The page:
Chester's Antichrist, like most Antichrists, is an inverted Christ figure, with his biblical parody as his most obvious inversion.
The figure of Antichrist looms large in the late Middle Ages, making an appearance in every art form of the period, including drama.
The late medieval tradition explicitly counterpoises Antichrist's words and deeds with Christ's (or another virtuous figure's) to delineate heterodox and orthodox faith.
Antichrist's satanic ambition similarly extends to the New World: if his first conquests are Ethiopia, Egypt, and Libya, by the third act he has conquered both Spain and the Antipodes (II: 525).
New World geography appears in Antichrist's opening costume, as well as in the play's references to the Garden of Eden and to the Antipodes.
Likewise, when Elias and Antichrist debate one another, Elias's satanic rival literally echoes and reverses his lines (Concha 68).
While earlier in his career Luther viewed the Antichrist as a figure to come in the future, in 1520 Luther came to view the pope and the papacy as the Antichrist.
The abandonment of the pope's spiritual office was important to Luther's conviction that the pope was the Antichrist because it is one of two markers for the Antichrist identified by St.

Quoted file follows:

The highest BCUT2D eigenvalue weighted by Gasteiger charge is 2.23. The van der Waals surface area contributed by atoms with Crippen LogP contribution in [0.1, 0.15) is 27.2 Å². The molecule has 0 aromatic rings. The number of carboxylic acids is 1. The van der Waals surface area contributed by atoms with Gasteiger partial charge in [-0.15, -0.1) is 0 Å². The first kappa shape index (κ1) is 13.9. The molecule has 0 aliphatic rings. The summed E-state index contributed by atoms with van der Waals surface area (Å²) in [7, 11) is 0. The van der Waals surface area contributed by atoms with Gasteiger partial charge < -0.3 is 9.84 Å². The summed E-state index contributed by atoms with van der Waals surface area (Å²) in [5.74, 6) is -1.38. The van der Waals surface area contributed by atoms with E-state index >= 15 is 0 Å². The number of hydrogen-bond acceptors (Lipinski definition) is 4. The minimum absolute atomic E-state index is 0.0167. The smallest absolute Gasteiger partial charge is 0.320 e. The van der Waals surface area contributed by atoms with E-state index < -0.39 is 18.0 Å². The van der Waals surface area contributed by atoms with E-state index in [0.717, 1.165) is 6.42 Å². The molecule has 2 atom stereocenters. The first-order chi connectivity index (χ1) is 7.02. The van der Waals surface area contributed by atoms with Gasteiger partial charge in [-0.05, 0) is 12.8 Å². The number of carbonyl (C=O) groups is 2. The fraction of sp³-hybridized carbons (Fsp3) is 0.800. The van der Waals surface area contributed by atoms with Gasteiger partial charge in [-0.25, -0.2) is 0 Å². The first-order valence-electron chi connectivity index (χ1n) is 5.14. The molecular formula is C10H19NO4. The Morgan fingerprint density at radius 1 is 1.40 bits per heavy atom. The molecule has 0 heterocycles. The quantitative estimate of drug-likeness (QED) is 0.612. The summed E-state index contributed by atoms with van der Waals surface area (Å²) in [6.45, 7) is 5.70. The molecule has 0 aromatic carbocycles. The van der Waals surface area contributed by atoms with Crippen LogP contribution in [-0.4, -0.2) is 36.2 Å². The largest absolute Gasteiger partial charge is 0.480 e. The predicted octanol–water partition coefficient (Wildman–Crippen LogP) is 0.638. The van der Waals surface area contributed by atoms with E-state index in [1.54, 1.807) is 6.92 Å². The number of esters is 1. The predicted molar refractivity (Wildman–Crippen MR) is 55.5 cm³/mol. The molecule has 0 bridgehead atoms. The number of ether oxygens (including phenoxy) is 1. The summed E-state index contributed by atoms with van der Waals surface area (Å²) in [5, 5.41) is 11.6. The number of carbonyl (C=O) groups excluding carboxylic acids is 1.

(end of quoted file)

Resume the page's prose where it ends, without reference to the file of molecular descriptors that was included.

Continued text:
It was this insight into the papacy's avaricious nature, combined with the neglect of its proper spiritual role, that helped confirm for Luther that he faced not simply a corrupt and corrupting institution, but the very Antichrist itself: the Man of Sin and Son of Perdition predicted in 2 Thessalonians.
Most patristic authorities,(3) rightly or wrongly, sought in some fashion to accommodate both these emphases in their portrait of the Antichrist. Commodian made two attempts at a resolution, writing first (Instr.
The Goths will conquer Rome and redeem the Christians; but then Nero will appear as the heathen Antichrist, reconquer Rome, and rage against the Christians three years and a half.
Importantly though, the play couples moments of orthodox Latin with moments of orthodox practice, particularly involving resurrected bodies: the Latin consecration of the host leads to the real presence of the resurrected Christ, while the liturgical song at the play's conclusion accompanies Enoch, Elijah, and Michael's ascensions back into heaven, sharply contrasted with Antichrist's prior descent into hell.
To Antichrist, they declare, if 'thow goo;/so that thow save us of oure woo,/then honoryd shall thowe be' (70-2), and later to Enoch and Elijah, they state, 'if youre skyllys may do hym [Antichrist] downe,/ to dye withe you we wilbe bowne/in hope of sawlw salvacon' (321-3).
Foxe's book imagined history in universal terms: history was a cosmic struggle between the forces of Christ and Antichrist. The architecture of the work followed the great ages of persecutions of the "true church," where Satan was bound or unbound.
 If England's particular history offered visible instances of a universal apocalyptic struggle against Antichrist, in the work there is tension between a secular and sacred, particular or universal, vision of history; that tension is nowhere more clearly revealed than in the change in Elizabeth's "C."